Opinion: 'Teachers strikes have angered some but dire state of children's services are a scandal'
"So it's OK for teachers to take four days off but if I take my kids out I'll get a fine?"
After lockdowns, Covid-19 and near constant illness since schools reopened about to enter from stage left are four days of teacher strikes - and many parents are frustrated, writes columnist Lauren Abbott.
Not least because details about how industrial action might affect families from next week is vague to say the least - which perhaps prompts comments like the one above spotted in an online debate about the walkouts.
But for those feeling aggrieved with the audacity of teachers to down tools in term time I can only hope there's proportional levels of anger at the dire situation not just the education system but so many children's services are in.
The NEU says while teachers wages are down 23% in real-terms since 2010, and support staff 27% over the same period, the upcoming action is about more than pay. After a quick delve into the stats I hope they're right.
A third of teachers currently leave the profession within five years of qualifying - that's quite the recruitment and retention dilemma when it takes three years for most to qualify.
A lack of maths teachers means one in eight pupils now have work set/assessed by people not qualified to teach the subject while six months ago a similar warning siren was sounded by The Institute of Physics over a chronic lack of science teachers. Only 17% of the recruitment target was met for physics teachers last year in England - the worst in 15 years. They are both core subjects for teenagers hurtling towards GCSEs and A-Levels.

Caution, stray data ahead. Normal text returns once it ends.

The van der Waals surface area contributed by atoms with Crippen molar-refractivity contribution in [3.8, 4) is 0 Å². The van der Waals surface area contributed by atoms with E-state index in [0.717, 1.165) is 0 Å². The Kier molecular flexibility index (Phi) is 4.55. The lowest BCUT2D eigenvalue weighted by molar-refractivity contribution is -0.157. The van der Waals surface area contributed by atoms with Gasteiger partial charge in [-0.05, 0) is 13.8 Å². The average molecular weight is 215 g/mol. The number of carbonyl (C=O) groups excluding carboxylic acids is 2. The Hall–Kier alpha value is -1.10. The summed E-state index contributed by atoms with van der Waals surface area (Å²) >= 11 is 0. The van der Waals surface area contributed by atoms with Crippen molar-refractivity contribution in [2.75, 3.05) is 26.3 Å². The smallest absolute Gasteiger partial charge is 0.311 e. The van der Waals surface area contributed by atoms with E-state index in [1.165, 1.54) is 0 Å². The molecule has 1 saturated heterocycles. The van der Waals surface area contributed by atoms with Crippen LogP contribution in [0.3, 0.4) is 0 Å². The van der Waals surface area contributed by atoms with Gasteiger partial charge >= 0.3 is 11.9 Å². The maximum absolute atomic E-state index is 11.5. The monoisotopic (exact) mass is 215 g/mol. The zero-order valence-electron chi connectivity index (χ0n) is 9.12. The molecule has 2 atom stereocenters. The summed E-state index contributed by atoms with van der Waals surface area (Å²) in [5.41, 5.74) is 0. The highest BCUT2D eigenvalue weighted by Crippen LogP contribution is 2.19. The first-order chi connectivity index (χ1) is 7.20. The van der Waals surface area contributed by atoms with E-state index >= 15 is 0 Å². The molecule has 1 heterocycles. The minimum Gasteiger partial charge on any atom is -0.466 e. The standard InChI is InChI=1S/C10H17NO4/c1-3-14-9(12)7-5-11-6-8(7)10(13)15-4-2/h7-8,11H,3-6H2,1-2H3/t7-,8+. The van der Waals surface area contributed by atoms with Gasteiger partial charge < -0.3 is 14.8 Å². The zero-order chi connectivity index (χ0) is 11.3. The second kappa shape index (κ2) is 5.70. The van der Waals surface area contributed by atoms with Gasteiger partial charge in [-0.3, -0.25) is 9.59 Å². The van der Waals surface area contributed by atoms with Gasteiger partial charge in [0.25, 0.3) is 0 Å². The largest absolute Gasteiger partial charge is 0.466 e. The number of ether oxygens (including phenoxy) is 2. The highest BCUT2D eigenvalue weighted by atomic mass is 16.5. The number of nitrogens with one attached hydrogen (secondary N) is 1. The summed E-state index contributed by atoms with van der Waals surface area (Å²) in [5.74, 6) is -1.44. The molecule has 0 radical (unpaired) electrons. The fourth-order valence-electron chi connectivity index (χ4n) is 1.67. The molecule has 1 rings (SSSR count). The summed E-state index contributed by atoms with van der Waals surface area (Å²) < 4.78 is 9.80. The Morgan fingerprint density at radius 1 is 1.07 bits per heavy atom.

'Stories of children arriving in Reception unable to use a toilet or a spoon are the tip of the iceberg...'
Which brings me onto youth services - that could arguably provide a huge amount of support to teaching staff and students - or could do if properly paid for.
Every English region has had youth services funding cut by more than 60% since 2010 - with some budgets slashed by 80-90%. And if you thought youth workers were scrabbling for cash lets not dig too deep into the money versus demand over at Child and Adolescent Mental Health Services.
Support for the early years won't warm the cockles of your heart much either. Since 2010, 500 Sure Start centres - which gave new parents advice on everything from health and education to childcare and employment - have shut.
A report last year by the Institute of Health Visiting surveyed 555 UK professionals who painted a bleak picture of children falling behind, widening inequalities and services at 'crisis point'. Stories of children arriving in Reception unable to use a toilet or a spoon are seldom exaggerated. And the above, I promise you, will be the tip of the iceberg.
Add to this funding black holes for pupils with special needs, issues across the social services sector, the cut to school meals in school holidays, surging energy costs ripping through school budgets and the list placing unrealistic expectations at the feet of teachers goes on.
Teachers aren't just teaching, they've been left to play whack-a-mole with the problems experienced by kids in their classes, brought about by a decade-long decimation of crucial services, now causing far more long-term damage than four days of disrupted learning will ever do.
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